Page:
The disenchantment thesis holds that modernity represents a loss of the sacred sense of wholeness and reconciliation between self and world provided by myth, magic, tradition, religion, or immanent nature. It ushers in the disruptive sense of disengagement, abstraction, alienation, homelessness, and the “problem of meaning” that begins to gnaw at the vital core of modern experience and social philosophy. (Scaff, 2000, p. 105)

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Medium 9781574412659

1. Background

Jacques D. Bagur University of North Texas Press PDF

1. BACKGROUND

The area in which Jefferson came to be founded was once part of

New Spain and from 1821 part of Mexico until the Republic of Texas was established in 1836. Although there was early Spanish settlement to the south in Nacogdoches, there was never a hint of Spanish influence in the Jefferson area. Although Jefferson came into existence before Texas entered the Union, it cannot be characterized as a Republic of Texas settlement. While the town was emerging in early 1845, Texas was well on its way to entering the Union, with annexation approved by the U.S. Congress in March 1845 and Texas formally admitted as a state in December. Jefferson was an American settlement whose origins were coterminus with the achievement of statehood by Texas. As a matter of coincidence, the first steamboat reached the emerging town during the same month that annexation was approved.

When the Louisiana Purchase took place in 1803, the western boundary between the United States and New Spain was uncertain.

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Medium 9781741795240

Something Approaching Enlightenment

Simon Winchester Lonely Planet ePub

Rolf Potts is the author of Vagabonding: An Uncommon Guide to the Art of Long-Term World Travel. His travel writing has appeared in Condé Nast Traveler, National Geographic Adventure, Salon.com, The Best American Travel Writing 2000 and numerous Lonely Planet anthologies. Though he keeps no permanent address, he tends to linger in Thailand, Argentina, rural Kansas and France, where he is the summertime writer-in-residence at the Paris American Academy. His online home is www.rolfpotts.com.

For weeks after returning from my ill-fated journey to the Indian Himalayan village of Kaza, I had difficulty explaining to people why I’d wanted to go there in the first place. Sometimes I’d claim it had something to do with the Dalai Lama – though someone would always point out, correctly, that the Dalai Lama lived in the Tibetan exile capital at Dharamsala, not in some obscure mountain outpost several days in the other direction.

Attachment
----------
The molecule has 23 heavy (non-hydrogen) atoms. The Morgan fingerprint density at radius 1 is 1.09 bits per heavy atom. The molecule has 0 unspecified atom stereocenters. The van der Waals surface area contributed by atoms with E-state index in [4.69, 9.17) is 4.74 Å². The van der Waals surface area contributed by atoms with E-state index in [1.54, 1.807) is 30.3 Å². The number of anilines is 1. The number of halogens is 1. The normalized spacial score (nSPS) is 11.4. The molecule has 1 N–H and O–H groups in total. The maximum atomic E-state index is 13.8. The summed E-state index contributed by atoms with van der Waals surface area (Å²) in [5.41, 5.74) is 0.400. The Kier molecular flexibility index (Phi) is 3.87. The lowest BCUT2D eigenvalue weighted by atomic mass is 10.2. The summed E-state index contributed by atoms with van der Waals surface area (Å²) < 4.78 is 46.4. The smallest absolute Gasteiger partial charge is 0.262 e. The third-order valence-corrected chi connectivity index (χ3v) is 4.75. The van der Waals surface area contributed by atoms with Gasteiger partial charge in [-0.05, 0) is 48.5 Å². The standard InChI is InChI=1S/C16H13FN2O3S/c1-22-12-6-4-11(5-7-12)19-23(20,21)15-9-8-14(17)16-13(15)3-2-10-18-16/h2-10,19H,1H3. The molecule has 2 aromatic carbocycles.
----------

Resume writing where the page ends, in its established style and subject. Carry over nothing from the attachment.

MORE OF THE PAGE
I had no easy answer to this seeming discrepancy. Granted, the Dalai Lama was reputed to travel to Kaza once each summer – but I’d gone there in the winter. And while rumour had it that the Dalai Lama planned to spend his twilight years in a monastery just up the valley from Kaza, the famous Tibetan holy man was nowhere near retirement at the time of my visit. In the end, I suppose my decision to gain an understanding of the Dalai Lama by going where he didn’t live was grounded in a vague fear of disappointment – a fear that (as with other religious destinations I’d visited in India, such as Varanasi and Rishikesh) Dharamsala had become so popular with other Western travellers that any spiritual epiphanies I found there would feel forced and generic.

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Medium 9781576754160

CHAPTER EIGHT: FORM FOLLOWS FUNCTION

Jill Bamburg Berrett-Koehler Publishers ePub

MISSION-DRIVEN VENTURES come in all different flavors: forprofit, nonprofit, hybrid, public, private, co-op, employee stock ownership programs (ESOPs), community development corporations (CDCs), and forms that have yet to be invented. Each has advantages and disadvantages, but any corporate form can support a mission focus—even the much-maligned public corporation.

I have found a fair amount of “form envy” on both sides of the nonprofit/for-profit divide. Nonprofit practitioners are envious of the access to capital that their for-profit colleagues enjoy. For-profit practitioners are jealous of the nonprofits’ tax-exempt status and access to donations. If you are starting from scratch, the critical question has to do with the long-term operating model for the business. If the goal is to get to breakeven or better on operating expenses, it probably makes sense to go the forprofit route because it offers more flexibility and access to capital. If you believe that your business model will always require some subsidization from donors, you probably need to set up the organization as a nonprofit. But that’s a bit of layman’s advice; an attorney needs to help you make the final determination.

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Medium 9780253353689

2 The Spanish Frontier, 1521–1821

Manuel G. Gonzales Indiana University Press ePub

On 12 July 1893, Frederick Jackson Turner (1861–1932), a young professor from Wisconsin, gave a scholarly presentation entitled “The Significance of the Frontier in American History” at the annual convention of the American Historical Association in Chicago. The most influential work ever written by a U.S. historian, this seminal essay proposed that the key to understanding the American people was to be found in their frontier experience, or, as he put it, “the existence of an area of free land, its continuous recession, and the advance of American settlement westward, explain American development.”1 A product of three hundred years of westward movement into an environment with immense resources but few people, exactly the opposite of Europe, the national character came to be characterized by a strong work ethic, rugged individualism, and an unflagging optimism. Yet the most profound legacy of this adventure into the wilderness was democracy. While he discovered many other character traits, not all of them flattering, it was Turner’s description of Americans as paladins of democracy that left a lasting impression; by the time of his death in 1932, the idea that “democracy was born on the frontier” had been elevated to an article of faith among his countrymen. A brilliant analysis of the American past, the Turner thesis soon became the dominant interpretation of the United States and what the nation stood for.